At several recent junctures, the U.S. government has publicly sought to expand its power and control over the electronic privacy of its citizens. At each point, the government was roundly foiled by the public and the majority of the political class, which rebuked it. But that has evidently never stopped the government from imposing its will surreptitiously. As the reporting of the New York Times, ProPublica, and the Guardian about the National Security Agency’s programs exposed by Edward Snowden showed once again yesterday, when the government really wants something, it can be temporarily denied but rarely foiled.
In the early 1990s, computer scientist and activist Phil Zimmerman created an encryption program called Pretty Good Privacy, or PGP for short, to block the government and other snoopers from reading the emails and files of users. To retard PGP, the government targeted Zimmerman with a criminal investigation for “munitions export without licenses” after the program appeared overseas, explaining that the program’s encryption exceeded what U.S. export regulations allowed.
Zimmerman and his allies eventually won the PGP showdown, as did privacy advocates in the mid-1990s, defeating the government’s proposal for the “Clipper chip,” which would allow easy surveillance of telephone and computer systems, and again after 9/11, when Congress cut funding for the Defense Department office in charge of the Total Information Awareness (TIA) program, a massive surveillance database containing oceans of vital information about everybody in the United States.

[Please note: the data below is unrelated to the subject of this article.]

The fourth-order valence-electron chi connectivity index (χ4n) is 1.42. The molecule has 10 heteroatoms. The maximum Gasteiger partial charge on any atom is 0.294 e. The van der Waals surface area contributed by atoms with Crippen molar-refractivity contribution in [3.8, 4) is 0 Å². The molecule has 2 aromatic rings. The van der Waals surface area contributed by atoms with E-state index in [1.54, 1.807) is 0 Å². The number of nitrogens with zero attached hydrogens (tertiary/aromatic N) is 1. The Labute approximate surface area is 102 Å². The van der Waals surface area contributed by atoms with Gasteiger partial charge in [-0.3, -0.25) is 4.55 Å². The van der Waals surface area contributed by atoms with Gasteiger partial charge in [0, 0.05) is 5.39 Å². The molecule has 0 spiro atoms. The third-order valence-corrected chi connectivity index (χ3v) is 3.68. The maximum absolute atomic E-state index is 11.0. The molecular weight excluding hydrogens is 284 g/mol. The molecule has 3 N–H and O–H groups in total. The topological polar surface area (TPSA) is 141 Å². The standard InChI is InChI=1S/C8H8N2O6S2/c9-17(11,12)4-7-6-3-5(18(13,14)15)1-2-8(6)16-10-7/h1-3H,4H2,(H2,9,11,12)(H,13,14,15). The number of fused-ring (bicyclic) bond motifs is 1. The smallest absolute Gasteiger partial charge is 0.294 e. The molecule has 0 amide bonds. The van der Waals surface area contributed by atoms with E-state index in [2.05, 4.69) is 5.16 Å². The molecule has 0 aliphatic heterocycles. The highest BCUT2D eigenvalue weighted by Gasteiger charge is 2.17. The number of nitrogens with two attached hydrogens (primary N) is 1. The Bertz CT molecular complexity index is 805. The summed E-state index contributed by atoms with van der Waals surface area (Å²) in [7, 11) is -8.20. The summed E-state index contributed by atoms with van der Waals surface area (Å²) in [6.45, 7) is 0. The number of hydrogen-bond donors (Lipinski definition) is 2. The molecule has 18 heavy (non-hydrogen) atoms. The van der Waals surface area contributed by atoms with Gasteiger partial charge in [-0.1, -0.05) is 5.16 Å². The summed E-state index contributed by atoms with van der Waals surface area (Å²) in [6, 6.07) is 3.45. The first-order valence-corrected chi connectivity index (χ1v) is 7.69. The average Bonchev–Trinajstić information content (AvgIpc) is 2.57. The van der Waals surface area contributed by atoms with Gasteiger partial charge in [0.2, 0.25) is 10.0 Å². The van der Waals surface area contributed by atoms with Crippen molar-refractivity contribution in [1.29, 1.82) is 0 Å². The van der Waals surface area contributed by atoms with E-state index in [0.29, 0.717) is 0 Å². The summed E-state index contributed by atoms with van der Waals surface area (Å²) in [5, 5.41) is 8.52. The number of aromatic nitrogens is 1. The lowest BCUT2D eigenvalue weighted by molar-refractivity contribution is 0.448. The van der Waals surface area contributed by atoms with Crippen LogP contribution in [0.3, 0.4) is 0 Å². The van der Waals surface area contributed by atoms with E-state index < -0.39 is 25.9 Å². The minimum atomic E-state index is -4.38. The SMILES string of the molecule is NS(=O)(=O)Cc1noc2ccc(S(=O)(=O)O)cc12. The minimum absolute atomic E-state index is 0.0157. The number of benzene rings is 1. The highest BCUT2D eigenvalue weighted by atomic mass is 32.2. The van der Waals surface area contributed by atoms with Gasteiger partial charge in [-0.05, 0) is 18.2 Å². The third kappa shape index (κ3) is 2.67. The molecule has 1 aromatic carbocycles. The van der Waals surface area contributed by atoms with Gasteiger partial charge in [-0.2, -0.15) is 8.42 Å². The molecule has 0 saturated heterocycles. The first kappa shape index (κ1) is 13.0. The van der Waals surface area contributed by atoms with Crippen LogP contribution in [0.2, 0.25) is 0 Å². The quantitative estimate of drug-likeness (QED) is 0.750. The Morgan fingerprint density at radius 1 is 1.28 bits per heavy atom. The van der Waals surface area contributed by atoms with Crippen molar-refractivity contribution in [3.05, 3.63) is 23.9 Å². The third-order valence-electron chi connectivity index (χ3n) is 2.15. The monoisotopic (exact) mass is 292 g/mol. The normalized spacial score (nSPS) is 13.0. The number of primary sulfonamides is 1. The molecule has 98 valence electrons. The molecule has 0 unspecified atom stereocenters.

But the journalistic record proves we can’t trust government’s white flag of surrender. In the case of TIA, the government abandoned the program’s name but preserved the operation, as Shane Harris and others reported seven years ago, giving it new code names and concealing it in places like the NSA. The documents Snowden stole from the NSA show the government capturing and analyzing much of what TIA sought in the first place.
Yesterday’s Times-ProPublica-Guardian pieces revealed the government accomplishing its PGP and Clipper chip goals by similar subterfuge. The NSA has “circumvented or cracked much of the encryption, or digital scrambling, that guards global commerce and banking systems,” reported the joint ProPublica and Times article. The agency spends hundreds of millions a year in its work “with technology companies to ‘covertly influence’ their product designs” to make end-user communications more visible to its eyes, reported the Guardian. At Microsoft, the NSA coerced its way into pre-encryption access to the company’s email service, its Skype phone system, and SkyDrive, its cloud storage service.